The inheritance tax (IHT) nil-rate band will remain frozen at £325,000 until April 2021.
Main residence nil-rate band
An additional nil-rate band will be available when a residence is passed on death to direct descendants. It will be £100,000 in 2017/18, £125,000 in 2018/19, £150,000 in 2019/20 and £175,000 in 2020/21. It will then increase in line with CPI. The band will be transferable where the second spouse or civil partner of a couple dies after 5 April 2017, regardless of when the first of the couple died.
The extra nil-rate band will also be available when a person downsizes or ceases to own a home after 7 July 2015 and assets of an equivalent value, up to the additional nil-rate band, are passed on death to their direct descendants. This element will be the subject of a technical consultation. For estates with a net value of more than £2 million, the additional nil-rate band will be withdrawn at £1 for every £2 over this threshold.
UK residential property of non-domiciles
From April 2017 IHT will be payable on all UK residential property owned by non-domiciles regardless of their residence status for tax purposes. This will include property held indirectly through an offshore structure. A full detailed consultation will follow later this year.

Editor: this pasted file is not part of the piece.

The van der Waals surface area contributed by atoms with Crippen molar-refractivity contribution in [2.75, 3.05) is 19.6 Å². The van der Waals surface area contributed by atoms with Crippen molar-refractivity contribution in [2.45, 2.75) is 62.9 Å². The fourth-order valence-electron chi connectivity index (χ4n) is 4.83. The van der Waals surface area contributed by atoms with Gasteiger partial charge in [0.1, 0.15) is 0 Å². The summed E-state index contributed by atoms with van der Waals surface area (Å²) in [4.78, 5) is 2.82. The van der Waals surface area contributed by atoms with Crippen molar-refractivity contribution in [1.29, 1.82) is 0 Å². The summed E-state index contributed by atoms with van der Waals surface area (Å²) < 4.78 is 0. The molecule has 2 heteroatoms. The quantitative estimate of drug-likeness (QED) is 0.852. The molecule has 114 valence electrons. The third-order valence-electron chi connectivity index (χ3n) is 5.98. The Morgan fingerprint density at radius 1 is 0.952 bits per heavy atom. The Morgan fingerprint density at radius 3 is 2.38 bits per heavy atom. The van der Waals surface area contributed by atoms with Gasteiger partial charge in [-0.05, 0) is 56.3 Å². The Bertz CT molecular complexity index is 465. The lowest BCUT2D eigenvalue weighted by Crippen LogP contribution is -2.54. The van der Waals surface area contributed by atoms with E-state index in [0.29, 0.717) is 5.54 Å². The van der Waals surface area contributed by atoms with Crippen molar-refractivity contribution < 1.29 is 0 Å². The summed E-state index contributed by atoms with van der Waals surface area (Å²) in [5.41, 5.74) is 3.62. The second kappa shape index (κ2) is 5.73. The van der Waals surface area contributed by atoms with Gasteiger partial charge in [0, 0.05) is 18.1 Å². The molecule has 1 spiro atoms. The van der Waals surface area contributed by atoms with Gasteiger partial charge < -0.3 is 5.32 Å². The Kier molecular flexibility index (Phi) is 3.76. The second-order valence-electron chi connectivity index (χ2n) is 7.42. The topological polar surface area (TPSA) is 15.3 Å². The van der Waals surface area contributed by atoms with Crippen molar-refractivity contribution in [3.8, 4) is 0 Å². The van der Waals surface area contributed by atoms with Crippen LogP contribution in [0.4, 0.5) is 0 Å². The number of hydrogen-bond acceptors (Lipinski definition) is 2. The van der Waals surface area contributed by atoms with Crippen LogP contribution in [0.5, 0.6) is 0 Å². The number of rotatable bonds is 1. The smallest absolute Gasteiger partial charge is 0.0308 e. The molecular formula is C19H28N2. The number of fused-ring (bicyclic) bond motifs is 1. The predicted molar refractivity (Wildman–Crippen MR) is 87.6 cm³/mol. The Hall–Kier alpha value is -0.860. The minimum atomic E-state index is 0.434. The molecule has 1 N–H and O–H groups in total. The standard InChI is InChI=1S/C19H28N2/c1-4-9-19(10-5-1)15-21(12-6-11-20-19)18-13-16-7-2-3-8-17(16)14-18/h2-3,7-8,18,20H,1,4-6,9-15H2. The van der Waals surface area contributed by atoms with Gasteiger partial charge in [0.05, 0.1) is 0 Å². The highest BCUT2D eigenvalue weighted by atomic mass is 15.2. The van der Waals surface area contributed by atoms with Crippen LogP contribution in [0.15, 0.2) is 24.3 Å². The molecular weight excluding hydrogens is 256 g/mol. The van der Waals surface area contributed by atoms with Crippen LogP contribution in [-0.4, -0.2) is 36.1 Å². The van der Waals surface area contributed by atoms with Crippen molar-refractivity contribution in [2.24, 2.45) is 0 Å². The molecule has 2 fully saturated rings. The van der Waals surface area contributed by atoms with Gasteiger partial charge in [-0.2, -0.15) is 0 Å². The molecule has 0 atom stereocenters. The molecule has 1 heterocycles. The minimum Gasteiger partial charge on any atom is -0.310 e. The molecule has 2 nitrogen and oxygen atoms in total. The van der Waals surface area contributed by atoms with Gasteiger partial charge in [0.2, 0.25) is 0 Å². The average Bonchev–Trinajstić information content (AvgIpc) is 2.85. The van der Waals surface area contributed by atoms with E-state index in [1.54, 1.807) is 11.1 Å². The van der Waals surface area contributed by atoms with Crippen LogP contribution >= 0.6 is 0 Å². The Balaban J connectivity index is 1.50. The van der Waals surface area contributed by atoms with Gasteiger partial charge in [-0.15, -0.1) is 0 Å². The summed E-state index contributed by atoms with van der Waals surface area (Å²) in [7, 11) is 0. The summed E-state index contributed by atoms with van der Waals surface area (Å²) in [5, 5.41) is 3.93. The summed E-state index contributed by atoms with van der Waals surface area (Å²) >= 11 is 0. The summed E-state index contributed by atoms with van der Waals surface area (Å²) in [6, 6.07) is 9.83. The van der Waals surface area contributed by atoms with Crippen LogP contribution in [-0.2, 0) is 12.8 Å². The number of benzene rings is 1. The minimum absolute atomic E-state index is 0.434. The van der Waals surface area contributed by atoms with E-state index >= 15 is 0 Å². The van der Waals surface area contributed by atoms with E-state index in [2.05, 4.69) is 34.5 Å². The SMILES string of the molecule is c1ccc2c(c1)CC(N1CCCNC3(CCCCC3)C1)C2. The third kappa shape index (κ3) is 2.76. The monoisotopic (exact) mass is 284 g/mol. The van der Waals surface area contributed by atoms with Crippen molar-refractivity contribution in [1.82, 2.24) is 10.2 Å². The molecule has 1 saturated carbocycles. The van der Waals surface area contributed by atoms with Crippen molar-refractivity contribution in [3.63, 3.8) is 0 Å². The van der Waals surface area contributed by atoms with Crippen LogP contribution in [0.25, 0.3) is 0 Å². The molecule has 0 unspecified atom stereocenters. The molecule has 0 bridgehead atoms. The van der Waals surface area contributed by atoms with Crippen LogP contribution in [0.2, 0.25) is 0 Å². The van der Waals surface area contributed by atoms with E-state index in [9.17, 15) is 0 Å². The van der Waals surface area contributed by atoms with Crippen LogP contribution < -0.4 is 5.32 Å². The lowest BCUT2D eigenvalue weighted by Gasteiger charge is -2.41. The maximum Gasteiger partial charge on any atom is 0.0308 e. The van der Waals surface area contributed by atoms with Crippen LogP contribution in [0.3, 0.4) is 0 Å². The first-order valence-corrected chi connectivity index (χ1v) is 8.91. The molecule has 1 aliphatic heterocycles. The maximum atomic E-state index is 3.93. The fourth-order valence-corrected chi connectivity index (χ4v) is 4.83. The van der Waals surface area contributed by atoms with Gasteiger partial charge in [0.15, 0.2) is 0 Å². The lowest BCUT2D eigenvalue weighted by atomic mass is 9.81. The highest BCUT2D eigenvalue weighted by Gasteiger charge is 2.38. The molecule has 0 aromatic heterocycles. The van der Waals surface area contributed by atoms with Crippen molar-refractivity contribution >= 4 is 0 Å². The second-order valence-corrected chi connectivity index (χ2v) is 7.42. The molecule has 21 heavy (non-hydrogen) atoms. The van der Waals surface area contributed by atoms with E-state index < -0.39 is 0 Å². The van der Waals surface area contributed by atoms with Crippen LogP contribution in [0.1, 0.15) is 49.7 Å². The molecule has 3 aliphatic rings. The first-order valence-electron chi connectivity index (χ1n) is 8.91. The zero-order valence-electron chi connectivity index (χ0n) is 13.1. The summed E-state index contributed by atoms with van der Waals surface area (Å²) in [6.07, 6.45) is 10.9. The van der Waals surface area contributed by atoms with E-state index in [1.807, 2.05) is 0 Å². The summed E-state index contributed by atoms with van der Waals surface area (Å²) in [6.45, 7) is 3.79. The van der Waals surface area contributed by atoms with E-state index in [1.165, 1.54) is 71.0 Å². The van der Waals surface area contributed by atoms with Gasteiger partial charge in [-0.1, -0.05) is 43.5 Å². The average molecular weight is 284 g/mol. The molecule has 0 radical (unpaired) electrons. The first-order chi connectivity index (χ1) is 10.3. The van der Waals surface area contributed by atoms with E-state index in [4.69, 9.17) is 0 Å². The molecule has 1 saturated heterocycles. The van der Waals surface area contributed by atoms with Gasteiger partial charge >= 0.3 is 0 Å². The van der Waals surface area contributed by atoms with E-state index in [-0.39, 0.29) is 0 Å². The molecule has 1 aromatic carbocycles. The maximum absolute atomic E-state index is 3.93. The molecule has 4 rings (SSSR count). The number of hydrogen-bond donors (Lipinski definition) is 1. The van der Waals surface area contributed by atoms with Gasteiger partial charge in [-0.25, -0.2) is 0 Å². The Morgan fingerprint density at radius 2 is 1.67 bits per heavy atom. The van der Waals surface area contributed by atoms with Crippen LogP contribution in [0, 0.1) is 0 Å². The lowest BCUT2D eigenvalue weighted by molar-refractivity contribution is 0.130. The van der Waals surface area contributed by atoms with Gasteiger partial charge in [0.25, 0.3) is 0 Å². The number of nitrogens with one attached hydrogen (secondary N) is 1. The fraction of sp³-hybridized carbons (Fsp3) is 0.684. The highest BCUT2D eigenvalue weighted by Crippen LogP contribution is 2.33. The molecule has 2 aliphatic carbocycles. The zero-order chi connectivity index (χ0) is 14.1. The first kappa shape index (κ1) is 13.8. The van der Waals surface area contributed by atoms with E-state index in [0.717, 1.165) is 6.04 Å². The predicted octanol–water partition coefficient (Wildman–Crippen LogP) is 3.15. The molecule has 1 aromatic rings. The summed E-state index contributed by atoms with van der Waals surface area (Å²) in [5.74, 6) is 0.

From April 2017, a non-domiciled individual will be deemed domiciled for IHT purposes after being UK resident for more than 15 of the past 20 years. If they leave the UK, they will lose their deemed domicile status after five years. Also from April 2017, individuals who were born in the UK to UK-domiciled parents will be treated as UK domiciled while they are in the UK.
New rules will target avoidance through the use of multiple trusts as announced in the Autumn Statement 2014. The IHT calculation rules for trusts will also be simplified.
SAVER – The AIA this year is £500,000; from January 2016 it’s only £200,000. So plan your capital expenditure carefully.
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